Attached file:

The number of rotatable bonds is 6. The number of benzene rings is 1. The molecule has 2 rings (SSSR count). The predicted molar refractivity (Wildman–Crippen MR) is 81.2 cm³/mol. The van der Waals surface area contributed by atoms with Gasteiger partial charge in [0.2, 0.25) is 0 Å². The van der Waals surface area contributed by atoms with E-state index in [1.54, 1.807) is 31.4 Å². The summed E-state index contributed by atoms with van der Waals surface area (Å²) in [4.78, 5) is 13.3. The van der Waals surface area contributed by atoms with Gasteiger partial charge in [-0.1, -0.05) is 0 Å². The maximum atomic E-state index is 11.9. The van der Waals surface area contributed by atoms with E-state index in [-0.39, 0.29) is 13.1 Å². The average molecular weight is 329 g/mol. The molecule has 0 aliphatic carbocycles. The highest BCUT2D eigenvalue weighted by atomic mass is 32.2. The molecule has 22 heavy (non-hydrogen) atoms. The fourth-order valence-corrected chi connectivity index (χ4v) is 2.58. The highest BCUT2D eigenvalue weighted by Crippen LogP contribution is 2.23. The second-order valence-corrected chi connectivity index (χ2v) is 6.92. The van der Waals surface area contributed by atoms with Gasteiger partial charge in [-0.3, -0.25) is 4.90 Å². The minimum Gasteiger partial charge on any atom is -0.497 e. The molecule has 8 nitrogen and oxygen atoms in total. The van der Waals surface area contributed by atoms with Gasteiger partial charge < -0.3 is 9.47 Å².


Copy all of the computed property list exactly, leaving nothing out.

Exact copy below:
The number of rotatable bonds is 6. The number of benzene rings is 1. The molecule has 2 rings (SSSR count). The predicted molar refractivity (Wildman–Crippen MR) is 81.2 cm³/mol. The van der Waals surface area contributed by atoms with Gasteiger partial charge in [0.2, 0.25) is 0 Å². The van der Waals surface area contributed by atoms with E-state index in [1.54, 1.807) is 31.4 Å². The summed E-state index contributed by atoms with van der Waals surface area (Å²) in [4.78, 5) is 13.3. The van der Waals surface area contributed by atoms with Gasteiger partial charge in [-0.1, -0.05) is 0 Å². The maximum atomic E-state index is 11.9. The van der Waals surface area contributed by atoms with E-state index in [-0.39, 0.29) is 13.1 Å². The average molecular weight is 329 g/mol. The molecule has 0 aliphatic carbocycles. The highest BCUT2D eigenvalue weighted by atomic mass is 32.2. The molecule has 22 heavy (non-hydrogen) atoms. The fourth-order valence-corrected chi connectivity index (χ4v) is 2.58. The highest BCUT2D eigenvalue weighted by Crippen LogP contribution is 2.23. The second-order valence-corrected chi connectivity index (χ2v) is 6.92. The van der Waals surface area contributed by atoms with Gasteiger partial charge in [-0.3, -0.25) is 4.90 Å². The minimum Gasteiger partial charge on any atom is -0.497 e. The molecule has 8 nitrogen and oxygen atoms in total. The van der Waals surface area contributed by atoms with Gasteiger partial charge < -0.3 is 9.47 Å².